Feeding a chick that has fallen out of the nest is difficult and, most often, such cases are fatal for the bird. However, there are recommendations that will help you do everything to save a life:

  1. Carefully pick up a fallen chick and carefully inspect its limbs for damage. If fractures are clearly visible, you can’t do without a veterinarian.
  2. If there are no visible injuries, the bird should be brought home as soon as possible and fed as described above. After that, you need to build a warm safe house for her.
  3. You need to constantly monitor the found baby, because every hour counts for him. But watching is not the same as worrying. The dove should remain at rest, and it is better for a person to watch him from the side.
  4. With proper feeding and good conditions, as well as with a high desire for life, a small bird will definitely get stronger and will be grateful to its savior.
So, feeding pigeons is not an easy task, which is further complicated by the fact that not everything depends on the person. But, if you make every effort, then the efforts will pay off with the saved priceless pigeon lives.

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How to feed an orphaned pigeon chick?

How to feed an orphaned pigeon chick?

It happens that pigeon chicks are left without the care of their parents and caring people do not want to leave the kids to certain death.

And if a person encounters such a situation for the first time, he immediately has questions: what to feed the chick? how often? how much to feed? how to feed? All these questions can be answered in this article.

What and how to feed pigeons in the first days of their life?

Pigeon chicks, in the first six days of their lives, are still very weak. In such a critical period, these crumbs need "bird" milk, which appears in the goiter of their moms and dads.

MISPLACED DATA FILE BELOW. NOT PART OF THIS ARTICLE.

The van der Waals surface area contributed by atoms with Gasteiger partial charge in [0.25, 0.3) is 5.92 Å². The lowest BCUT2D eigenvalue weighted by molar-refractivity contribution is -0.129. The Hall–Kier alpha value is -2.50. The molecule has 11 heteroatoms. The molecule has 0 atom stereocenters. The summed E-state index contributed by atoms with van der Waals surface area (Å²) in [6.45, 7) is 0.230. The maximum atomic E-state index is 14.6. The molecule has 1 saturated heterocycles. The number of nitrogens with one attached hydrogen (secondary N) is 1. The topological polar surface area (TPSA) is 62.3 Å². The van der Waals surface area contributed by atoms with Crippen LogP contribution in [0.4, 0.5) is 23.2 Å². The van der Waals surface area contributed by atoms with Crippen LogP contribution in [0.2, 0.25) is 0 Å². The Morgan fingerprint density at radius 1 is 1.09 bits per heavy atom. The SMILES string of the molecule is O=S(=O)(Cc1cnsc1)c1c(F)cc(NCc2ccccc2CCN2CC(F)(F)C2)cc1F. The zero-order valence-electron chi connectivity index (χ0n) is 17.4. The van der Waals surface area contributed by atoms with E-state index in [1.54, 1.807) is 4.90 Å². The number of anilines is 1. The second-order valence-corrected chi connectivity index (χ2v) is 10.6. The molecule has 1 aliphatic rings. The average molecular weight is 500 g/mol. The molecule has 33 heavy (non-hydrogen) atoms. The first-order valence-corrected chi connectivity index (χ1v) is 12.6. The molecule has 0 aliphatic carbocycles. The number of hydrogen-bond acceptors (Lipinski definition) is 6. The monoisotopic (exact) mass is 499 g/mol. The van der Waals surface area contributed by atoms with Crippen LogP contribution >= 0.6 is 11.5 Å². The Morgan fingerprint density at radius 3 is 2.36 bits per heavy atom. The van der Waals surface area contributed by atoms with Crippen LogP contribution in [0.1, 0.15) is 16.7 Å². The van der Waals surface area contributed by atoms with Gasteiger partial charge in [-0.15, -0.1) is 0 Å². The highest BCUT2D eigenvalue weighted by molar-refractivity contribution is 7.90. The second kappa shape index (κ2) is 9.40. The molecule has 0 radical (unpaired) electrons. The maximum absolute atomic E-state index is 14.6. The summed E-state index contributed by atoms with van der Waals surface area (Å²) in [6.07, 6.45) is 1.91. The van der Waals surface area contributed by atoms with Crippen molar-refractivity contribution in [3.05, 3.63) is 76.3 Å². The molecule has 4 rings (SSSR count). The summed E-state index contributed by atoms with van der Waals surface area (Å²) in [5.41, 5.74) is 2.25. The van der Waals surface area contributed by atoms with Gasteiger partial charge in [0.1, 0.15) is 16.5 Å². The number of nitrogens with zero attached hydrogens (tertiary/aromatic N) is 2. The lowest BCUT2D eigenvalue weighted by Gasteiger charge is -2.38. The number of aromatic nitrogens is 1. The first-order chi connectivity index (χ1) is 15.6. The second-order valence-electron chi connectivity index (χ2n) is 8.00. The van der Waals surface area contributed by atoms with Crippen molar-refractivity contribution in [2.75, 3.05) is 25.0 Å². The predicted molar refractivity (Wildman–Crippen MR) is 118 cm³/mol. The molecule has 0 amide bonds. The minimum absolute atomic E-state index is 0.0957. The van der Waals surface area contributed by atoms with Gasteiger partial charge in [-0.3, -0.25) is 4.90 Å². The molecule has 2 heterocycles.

Some pigeon breeders feed orphaned chicks with raw eggs, chicken eggs, and preferably pigeon eggs, the eggs contain all the nutrients the chick needs.

For feeding use a 20cc syringe with a piece of IV tube or regular baby pacifier, but a tube is better. A hole is made in the egg and the contents of the egg are drawn with a syringe - the protein and yolk are mixed and the chick receives a good substitute for pigeon milk. Before each feeding, the crumbs should be given a little water.

A one-day-old chick is given an egg in the amount of three cubes, and then the dose is increased. And already a three-day-old chick can feed 10 egg cubes.

On the seventh day, the pigeons' eyes open and they begin to respond better to the voice. Now you can feed your pet with small grains - millet, sorghum, rapeseed, and pre-soak larger grains with boiling water (for 10 minutes) so that it softens a little. In a softened form, corn can also be given, carefully putting one grain at a time into the beak. Millet and sorghum can also be given dry, but after giving the baby some water to drink. It is advisable to add liquid vitamins for birds to the water.

They also give the chicks, in a small amount, ground eggshells - the shells will deliver the necessary minerals to the body or, instead of the shells, they are fed with special mineral top dressing.

When the chick is two weeks old, he will start to squeak loudly, reminding him that it is time to feed him. And how to understand if the chick has eaten or not? Very simple. If you feel its goiter and it turns out that it is well stuffed, then the chick is full, if the goiter is empty, you still need to feed it. But do not give much water before feeding, so that the chick does not remain hungry, filling its crop with only liquid.

The amount of food and drinking regimen should be gradually increased - the goiter of the chicks is quite capacious.

How to properly feed a pigeon chick

Two syringes are prepared in advance - one with clean warm water, you can also add vitamins for birds, and the other with raw egg liquid. For convenience, you can sit on a chair and put the chick on your knees and gently, with your left hand, slightly open its beak and insert the tip of the tube into its beak. Now slowly squeeze out the feed from the syringe. In the same way, you can water the chicks. Before each feeding, do not forget to give the crumbs a little water.

And it is most convenient to feed the chick with small grains from an insulin syringe: food from the syringe is simply poured into the beak.

You can also give a little chick water to drink in this way: dip the tip of its beak into a small bowl of water, but not too deep so that water does not get into its spout and the chick does not choke. But it is better, after all, to water the baby with the help of a twenty-cc syringe.

Please watch the video of wild pigeon chicks growing up